[Ab] Abstract:BACKGROUND: Few studies have examined patterns of specific sleep problems among individuals with osteoarthritis (OA). The primary objective of this study was to examine prevalence of symptoms of insomnia and obstructive sleep apnea (OSA) among Veterans with OA. Secondary objectives were to assess proportions of individuals with insomnia and OSA symptoms who may have been undiagnosed and to examine Veterans' characteristics associated with insomnia and OSA symptoms. METHODS: Veterans (n = 300) enrolled in a clinical trial completed the Insomnia Severity Index (ISI) and the Berlin Questionnaire (BQ) at baseline; proportions of participants with symptoms consistent with insomnia and OSA were calculated, using standard cut-offs for ISI and BQ. For Veterans with insomnia and OSA symptoms, electronic medical records were searched to identify whether there was a diagnosis code for these conditions. Multivariable linear (ISI) and logistic (BQ) regression models examined associations of the following characteristics with symptoms of insomnia and OSA: age, gender, race, self-reported general health, body mass index (BMI), diagnosis of post-traumatic stress disorder (PTSD), pain severity, depressive symptoms, number of joints with arthritis symptoms and opioid use. RESULTS: Symptoms consistent with insomnia and OSA were found in 53 and 66% of this sample, respectively. Among participants screening positive for insomnia and OSA, diagnosis codes for these disorders were present in the electronic medical record for 22 and 51%, respectively. Characteristics associated with insomnia were lower age (ß (SE) = - 0.09 (0.04), 95% confidence interval [CI] = - 0.16, - 0.02), having a PTSD diagnosis (ß (SE) = 1.68 (0.73), CI = 0.25, 3.11), greater pain severity (ß (SE) = 0.36 (0.09), CI = 0.17, 0.55), and greater depressive symptoms (ß (SE) = 0.84 (0.07), CI = 0.70, 0.98). Characteristics associated with OSA were higher BMI (odds ratio [OR] = 1.13, CI = 1.06, 1.21), greater depressive symptoms (OR = 1.12, CI = 1.05, 1.20), and opioid use (OR = 0.51, CI = 0.26, 0.99). CONCLUSIONS: Insomnia and OSA symptoms were very common in Veterans with OA, and a substantial proportion of individuals with symptoms may have been undiagnosed. Characteristics associated with insomnia and OSA symptoms were consistent with prior studies. TRIAL REGISTRATION: NCT01130740 .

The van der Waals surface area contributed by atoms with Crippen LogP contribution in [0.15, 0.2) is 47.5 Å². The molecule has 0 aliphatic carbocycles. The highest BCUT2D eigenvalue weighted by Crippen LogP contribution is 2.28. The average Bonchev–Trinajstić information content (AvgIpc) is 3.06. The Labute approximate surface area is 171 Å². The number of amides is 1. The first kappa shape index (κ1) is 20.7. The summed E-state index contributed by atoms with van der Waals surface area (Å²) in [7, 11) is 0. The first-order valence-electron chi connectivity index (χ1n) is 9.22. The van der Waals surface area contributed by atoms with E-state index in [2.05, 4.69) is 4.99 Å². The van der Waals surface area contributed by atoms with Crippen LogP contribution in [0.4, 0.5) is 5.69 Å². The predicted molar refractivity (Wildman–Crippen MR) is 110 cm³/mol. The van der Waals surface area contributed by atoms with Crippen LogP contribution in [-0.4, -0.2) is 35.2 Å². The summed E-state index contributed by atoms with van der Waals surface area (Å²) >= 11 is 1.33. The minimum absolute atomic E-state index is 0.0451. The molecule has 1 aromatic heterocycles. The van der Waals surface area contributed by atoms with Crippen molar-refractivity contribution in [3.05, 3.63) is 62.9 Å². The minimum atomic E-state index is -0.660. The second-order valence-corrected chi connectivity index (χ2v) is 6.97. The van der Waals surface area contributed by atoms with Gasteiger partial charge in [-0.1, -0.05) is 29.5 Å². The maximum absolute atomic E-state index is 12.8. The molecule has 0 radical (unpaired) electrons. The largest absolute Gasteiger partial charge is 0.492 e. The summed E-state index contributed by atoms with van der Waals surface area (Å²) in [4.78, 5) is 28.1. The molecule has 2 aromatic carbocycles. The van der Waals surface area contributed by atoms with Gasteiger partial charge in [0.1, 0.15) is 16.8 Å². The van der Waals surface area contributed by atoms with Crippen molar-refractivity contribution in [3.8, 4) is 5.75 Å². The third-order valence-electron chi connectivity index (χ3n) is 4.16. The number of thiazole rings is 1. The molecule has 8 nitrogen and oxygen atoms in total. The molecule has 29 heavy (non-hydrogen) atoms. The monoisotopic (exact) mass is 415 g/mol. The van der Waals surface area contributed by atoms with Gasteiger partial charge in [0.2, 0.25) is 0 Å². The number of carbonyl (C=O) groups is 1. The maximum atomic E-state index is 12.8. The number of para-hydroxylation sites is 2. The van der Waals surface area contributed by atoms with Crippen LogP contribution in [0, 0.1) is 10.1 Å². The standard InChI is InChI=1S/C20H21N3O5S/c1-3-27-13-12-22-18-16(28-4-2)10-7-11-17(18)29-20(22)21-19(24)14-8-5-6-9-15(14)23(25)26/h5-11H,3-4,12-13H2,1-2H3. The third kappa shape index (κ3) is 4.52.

[Pt] Publication type:JOURNAL ARTICLE
[Em] Entry month:1803
[Cu] Class update date: 180310
[Lr] Last revision date:180310
[Cl] Clinical Trial:ClinicalTrial
[St] Status:In-Data-Review
[do] DOI:10.1186/s12891-018-1993-y

  10 / 160823 MEDLINE  
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[PMID]: 29522960
[Au] Autor:Leichsenring F; Steinert C
[Ad] Address:Clinic of Psychosomatics and Psychotherapy, Justus-Liebig-University Giessen, Germany. Electronic address: Falk.Leichsenring@psycho.med.uni-giessen.de.
[Ti] Title:Towards an evidence-based unified psychodynamic protocol for emotional disorders.
[So] Source:J Affect Disord;232:400-416, 2017 Nov 11.
[Is] ISSN:1573-2517
[Cp] Country of publication:Netherlands
[La] Language:eng